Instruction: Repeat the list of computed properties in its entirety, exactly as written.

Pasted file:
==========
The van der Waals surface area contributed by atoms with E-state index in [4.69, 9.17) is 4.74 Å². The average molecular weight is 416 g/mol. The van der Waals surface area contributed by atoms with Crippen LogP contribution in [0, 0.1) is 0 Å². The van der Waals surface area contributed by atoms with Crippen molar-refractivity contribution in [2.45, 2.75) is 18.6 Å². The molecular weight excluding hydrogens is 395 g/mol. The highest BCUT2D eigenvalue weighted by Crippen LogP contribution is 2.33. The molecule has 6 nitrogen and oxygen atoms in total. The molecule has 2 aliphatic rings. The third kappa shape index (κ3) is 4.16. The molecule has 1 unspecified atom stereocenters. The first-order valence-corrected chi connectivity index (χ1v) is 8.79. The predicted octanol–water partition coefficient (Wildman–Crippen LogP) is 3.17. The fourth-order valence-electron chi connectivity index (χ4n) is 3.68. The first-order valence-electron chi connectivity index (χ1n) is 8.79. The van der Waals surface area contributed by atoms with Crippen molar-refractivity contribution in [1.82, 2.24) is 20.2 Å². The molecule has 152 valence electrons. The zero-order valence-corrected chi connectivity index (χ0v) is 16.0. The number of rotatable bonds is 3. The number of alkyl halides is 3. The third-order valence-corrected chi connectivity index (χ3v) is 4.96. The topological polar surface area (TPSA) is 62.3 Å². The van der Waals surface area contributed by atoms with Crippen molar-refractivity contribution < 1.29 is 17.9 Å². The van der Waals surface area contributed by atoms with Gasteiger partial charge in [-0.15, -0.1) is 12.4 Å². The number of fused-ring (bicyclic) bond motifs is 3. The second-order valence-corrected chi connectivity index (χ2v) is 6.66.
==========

The van der Waals surface area contributed by atoms with E-state index in [4.69, 9.17) is 4.74 Å². The average molecular weight is 416 g/mol. The van der Waals surface area contributed by atoms with Crippen LogP contribution in [0, 0.1) is 0 Å². The van der Waals surface area contributed by atoms with Crippen molar-refractivity contribution in [2.45, 2.75) is 18.6 Å². The molecular weight excluding hydrogens is 395 g/mol. The highest BCUT2D eigenvalue weighted by Crippen LogP contribution is 2.33. The molecule has 6 nitrogen and oxygen atoms in total. The molecule has 2 aliphatic rings. The third kappa shape index (κ3) is 4.16. The molecule has 1 unspecified atom stereocenters. The first-order valence-corrected chi connectivity index (χ1v) is 8.79. The predicted octanol–water partition coefficient (Wildman–Crippen LogP) is 3.17. The fourth-order valence-electron chi connectivity index (χ4n) is 3.68. The first-order valence-electron chi connectivity index (χ1n) is 8.79. The van der Waals surface area contributed by atoms with Crippen molar-refractivity contribution in [1.82, 2.24) is 20.2 Å². The molecule has 152 valence electrons. The zero-order valence-corrected chi connectivity index (χ0v) is 16.0. The number of rotatable bonds is 3. The number of alkyl halides is 3. The third-order valence-corrected chi connectivity index (χ3v) is 4.96. The topological polar surface area (TPSA) is 62.3 Å². The van der Waals surface area contributed by atoms with Crippen molar-refractivity contribution < 1.29 is 17.9 Å². The van der Waals surface area contributed by atoms with Gasteiger partial charge in [-0.15, -0.1) is 12.4 Å². The number of fused-ring (bicyclic) bond motifs is 3. The second-order valence-corrected chi connectivity index (χ2v) is 6.66.